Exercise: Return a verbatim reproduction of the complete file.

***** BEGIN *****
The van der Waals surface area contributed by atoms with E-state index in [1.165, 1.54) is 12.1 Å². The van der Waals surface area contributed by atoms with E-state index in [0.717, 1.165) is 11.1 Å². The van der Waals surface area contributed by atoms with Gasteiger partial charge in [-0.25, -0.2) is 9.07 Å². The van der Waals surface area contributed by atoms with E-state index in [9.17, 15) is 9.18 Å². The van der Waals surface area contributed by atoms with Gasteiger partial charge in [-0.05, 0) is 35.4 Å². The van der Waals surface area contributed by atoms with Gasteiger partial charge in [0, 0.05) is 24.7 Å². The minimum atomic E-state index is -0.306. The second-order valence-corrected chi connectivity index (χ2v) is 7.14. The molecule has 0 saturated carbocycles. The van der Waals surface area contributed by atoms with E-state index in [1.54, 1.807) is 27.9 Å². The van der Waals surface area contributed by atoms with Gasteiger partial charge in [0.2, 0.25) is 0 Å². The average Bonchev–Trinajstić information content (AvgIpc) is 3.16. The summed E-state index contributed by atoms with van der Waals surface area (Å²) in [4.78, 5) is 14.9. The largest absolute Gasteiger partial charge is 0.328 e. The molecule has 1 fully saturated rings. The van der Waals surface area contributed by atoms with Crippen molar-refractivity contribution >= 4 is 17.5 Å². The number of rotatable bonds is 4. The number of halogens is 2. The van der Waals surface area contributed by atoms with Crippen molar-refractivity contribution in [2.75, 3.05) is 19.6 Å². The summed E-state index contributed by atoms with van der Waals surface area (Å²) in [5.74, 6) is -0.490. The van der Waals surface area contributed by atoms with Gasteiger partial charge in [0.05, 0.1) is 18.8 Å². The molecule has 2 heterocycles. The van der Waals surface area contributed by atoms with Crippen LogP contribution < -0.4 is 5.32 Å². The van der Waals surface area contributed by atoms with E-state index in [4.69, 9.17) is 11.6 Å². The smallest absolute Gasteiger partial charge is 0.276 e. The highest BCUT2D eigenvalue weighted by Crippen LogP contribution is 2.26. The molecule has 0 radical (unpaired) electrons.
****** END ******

The van der Waals surface area contributed by atoms with E-state index in [1.165, 1.54) is 12.1 Å². The van der Waals surface area contributed by atoms with E-state index in [0.717, 1.165) is 11.1 Å². The van der Waals surface area contributed by atoms with Gasteiger partial charge in [-0.25, -0.2) is 9.07 Å². The van der Waals surface area contributed by atoms with E-state index in [9.17, 15) is 9.18 Å². The van der Waals surface area contributed by atoms with Gasteiger partial charge in [-0.05, 0) is 35.4 Å². The van der Waals surface area contributed by atoms with Gasteiger partial charge in [0, 0.05) is 24.7 Å². The minimum atomic E-state index is -0.306. The second-order valence-corrected chi connectivity index (χ2v) is 7.14. The molecule has 0 saturated carbocycles. The van der Waals surface area contributed by atoms with E-state index in [1.54, 1.807) is 27.9 Å². The van der Waals surface area contributed by atoms with Gasteiger partial charge in [0.2, 0.25) is 0 Å². The average Bonchev–Trinajstić information content (AvgIpc) is 3.16. The summed E-state index contributed by atoms with van der Waals surface area (Å²) in [4.78, 5) is 14.9. The largest absolute Gasteiger partial charge is 0.328 e. The molecule has 1 fully saturated rings. The van der Waals surface area contributed by atoms with Crippen molar-refractivity contribution >= 4 is 17.5 Å². The number of rotatable bonds is 4. The number of halogens is 2. The van der Waals surface area contributed by atoms with Crippen molar-refractivity contribution in [2.75, 3.05) is 19.6 Å². The summed E-state index contributed by atoms with van der Waals surface area (Å²) in [5.74, 6) is -0.490. The van der Waals surface area contributed by atoms with Gasteiger partial charge in [0.05, 0.1) is 18.8 Å². The molecule has 2 heterocycles. The van der Waals surface area contributed by atoms with Crippen LogP contribution < -0.4 is 5.32 Å². The van der Waals surface area contributed by atoms with E-state index in [4.69, 9.17) is 11.6 Å². The smallest absolute Gasteiger partial charge is 0.276 e. The highest BCUT2D eigenvalue weighted by Crippen LogP contribution is 2.26. The molecule has 0 radical (unpaired) electrons.